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ALS Trial Results Deemed Insufficient for FDA Approval

Neurons illustration

Neurons (Laura Struzyna, University of Pennsylvania,

23 Feb. 2021. An ALS treatment developer says the Food and Drug Administration advised the company’s latest clinical trial data would likely not support approval for patient use. BrainStorm Cell Therapeutics Inc. in New York, developer of stem cell therapies for neurodegenerative diseases, says the company is evaluating whether to continue work on its amyotrophic lateral sclerosis, or ALS, treatment candidate.

ALS, also known as Lou Gehrig’s disease, is a progressive neurodegenerative disorder where neurons or nerve cells controlling muscles in the body begin to waste away, and can no longer send or receive signals from the brain or spinal cord. As the nerve cells stop functioning, the muscles in the limbs, and later speech and breathing muscles, begin weakening and eventually stop functioning. Most people with the disease die of respiratory failure.

BrainStorm’s NurOwn technology extracts stem cells from the patient’s bone marrow that are transformed into cells supporting development of nerve cells. These transformed stem cells, says the company, secrete proteins called neurotrophic factors that protect nerve cells, as well as encourage their growth and interactions with muscles. Because the original cells come from the patient, they have little risk of rejection by the immune system.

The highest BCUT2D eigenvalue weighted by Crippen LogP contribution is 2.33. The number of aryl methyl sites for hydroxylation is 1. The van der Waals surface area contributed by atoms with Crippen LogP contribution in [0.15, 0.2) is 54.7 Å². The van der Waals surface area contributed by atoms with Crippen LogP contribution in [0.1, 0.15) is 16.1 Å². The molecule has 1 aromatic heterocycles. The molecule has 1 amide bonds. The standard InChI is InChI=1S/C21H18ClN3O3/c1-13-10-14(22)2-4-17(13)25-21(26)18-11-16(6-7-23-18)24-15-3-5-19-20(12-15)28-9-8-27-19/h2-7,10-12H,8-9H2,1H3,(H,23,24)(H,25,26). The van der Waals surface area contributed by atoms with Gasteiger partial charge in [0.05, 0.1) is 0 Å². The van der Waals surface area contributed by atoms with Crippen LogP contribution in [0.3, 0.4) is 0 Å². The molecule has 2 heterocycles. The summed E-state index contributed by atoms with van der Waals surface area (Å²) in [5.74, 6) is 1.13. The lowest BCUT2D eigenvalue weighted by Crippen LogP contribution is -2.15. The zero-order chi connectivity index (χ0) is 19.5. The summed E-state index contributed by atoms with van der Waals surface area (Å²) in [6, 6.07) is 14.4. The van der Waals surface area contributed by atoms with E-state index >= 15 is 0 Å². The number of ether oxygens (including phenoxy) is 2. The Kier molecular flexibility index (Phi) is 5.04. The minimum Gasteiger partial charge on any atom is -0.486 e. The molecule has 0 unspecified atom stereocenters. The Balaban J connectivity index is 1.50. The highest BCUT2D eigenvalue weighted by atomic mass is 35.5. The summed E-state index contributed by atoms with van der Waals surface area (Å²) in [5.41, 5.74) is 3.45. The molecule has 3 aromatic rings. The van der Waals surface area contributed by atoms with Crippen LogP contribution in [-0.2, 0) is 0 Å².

In November 2020, as reported by Science & Enterprise, BrainStorm reported findings from a late-stage or phase 3 clinical trial enrolling 261 patients with ALS at six sites in the U.S. The company says overall results show 35 percent of ALS patients receiving NurOwn treatments achieved the desired slowing of functional decline based on standard ALS functioning scale scores, but 28 percent of placebo recipients show similar functional declines, with the difference between the two groups not large enough for statistical reliability.

Promising results in a subset of patients

The company says the 35 percent target for NurOwn recipients is based on historical averages, including results from its mid-stage trial. BrainStorm expected about 15 percent of placebo recipients to show similar slower functional declines.

BrainStorm says, however, its data show a subset of trial participants did respond to the treatments. Among ALS patients still early in the disease, says the company, 35 percent of NurOwn recipients meet the slower functional decline target, compared to 16 percent of placebo recipients, a difference large enough for statistical reliability. And measures of biomarkers in patients’ cerebrospinal fluids show NurOwn recipients with more neurotrophic factors and fewer inflammatory factors than placebo recipients. In addition, says the company, the treatments are well tolerated by patients, even as their ALS conditions are progressing.

According to BrainStorm, discussions with senior officials at FDA indicate those subset findings alone do not meet the threshold for a Biologics License Application, or BLA, approval by the agency, and the company is now assessing options for continuing its ALS program. The company notes that the discussions with FDA do not preclude a BLA submission later on.

For the immediate future, BrainStorm plans to present the trial results for journal publication, and identify possible paths forward from the data. Chaim Lebovits, CEO of BrainStorm, says in a company statement, “Brainstorm will first consult with principal investigators, ALS experts, expert statisticians, regulatory advisors, and ALS advocacy groups to assess the benefit/risk of a BLA submission before making a final decision.”

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